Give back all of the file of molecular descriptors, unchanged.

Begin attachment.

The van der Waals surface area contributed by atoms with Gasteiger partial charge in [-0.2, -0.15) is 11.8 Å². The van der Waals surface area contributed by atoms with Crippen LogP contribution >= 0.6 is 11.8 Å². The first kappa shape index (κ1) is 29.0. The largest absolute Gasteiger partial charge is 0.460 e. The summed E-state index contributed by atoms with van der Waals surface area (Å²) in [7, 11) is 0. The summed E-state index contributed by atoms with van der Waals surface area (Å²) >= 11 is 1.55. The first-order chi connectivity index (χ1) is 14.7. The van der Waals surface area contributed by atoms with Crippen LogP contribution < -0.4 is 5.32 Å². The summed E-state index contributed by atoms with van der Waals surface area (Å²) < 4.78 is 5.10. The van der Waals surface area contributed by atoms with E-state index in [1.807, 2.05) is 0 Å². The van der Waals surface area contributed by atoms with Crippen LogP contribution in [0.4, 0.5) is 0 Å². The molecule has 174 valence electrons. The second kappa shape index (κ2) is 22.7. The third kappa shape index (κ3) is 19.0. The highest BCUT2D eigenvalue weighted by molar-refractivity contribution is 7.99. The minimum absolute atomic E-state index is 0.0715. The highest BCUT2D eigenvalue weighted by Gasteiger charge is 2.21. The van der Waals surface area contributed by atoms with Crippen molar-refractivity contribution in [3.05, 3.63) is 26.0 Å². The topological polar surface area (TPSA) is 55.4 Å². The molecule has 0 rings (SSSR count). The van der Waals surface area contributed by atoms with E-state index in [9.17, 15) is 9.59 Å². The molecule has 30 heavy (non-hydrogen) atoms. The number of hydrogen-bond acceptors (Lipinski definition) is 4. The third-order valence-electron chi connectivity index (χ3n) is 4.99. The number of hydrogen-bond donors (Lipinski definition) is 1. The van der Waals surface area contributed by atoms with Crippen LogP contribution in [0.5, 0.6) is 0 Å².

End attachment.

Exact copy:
The van der Waals surface area contributed by atoms with Gasteiger partial charge in [-0.2, -0.15) is 11.8 Å². The van der Waals surface area contributed by atoms with Crippen LogP contribution >= 0.6 is 11.8 Å². The first kappa shape index (κ1) is 29.0. The largest absolute Gasteiger partial charge is 0.460 e. The summed E-state index contributed by atoms with van der Waals surface area (Å²) in [7, 11) is 0. The summed E-state index contributed by atoms with van der Waals surface area (Å²) >= 11 is 1.55. The first-order chi connectivity index (χ1) is 14.7. The van der Waals surface area contributed by atoms with Crippen LogP contribution < -0.4 is 5.32 Å². The summed E-state index contributed by atoms with van der Waals surface area (Å²) < 4.78 is 5.10. The van der Waals surface area contributed by atoms with E-state index in [1.807, 2.05) is 0 Å². The van der Waals surface area contributed by atoms with Crippen LogP contribution in [0.4, 0.5) is 0 Å². The molecule has 174 valence electrons. The second kappa shape index (κ2) is 22.7. The third kappa shape index (κ3) is 19.0. The highest BCUT2D eigenvalue weighted by molar-refractivity contribution is 7.99. The minimum absolute atomic E-state index is 0.0715. The highest BCUT2D eigenvalue weighted by Gasteiger charge is 2.21. The van der Waals surface area contributed by atoms with Crippen molar-refractivity contribution in [3.05, 3.63) is 26.0 Å². The topological polar surface area (TPSA) is 55.4 Å². The molecule has 0 rings (SSSR count). The van der Waals surface area contributed by atoms with E-state index in [9.17, 15) is 9.59 Å². The molecule has 30 heavy (non-hydrogen) atoms. The number of hydrogen-bond acceptors (Lipinski definition) is 4. The third-order valence-electron chi connectivity index (χ3n) is 4.99. The number of hydrogen-bond donors (Lipinski definition) is 1. The van der Waals surface area contributed by atoms with Crippen LogP contribution in [0.5, 0.6) is 0 Å².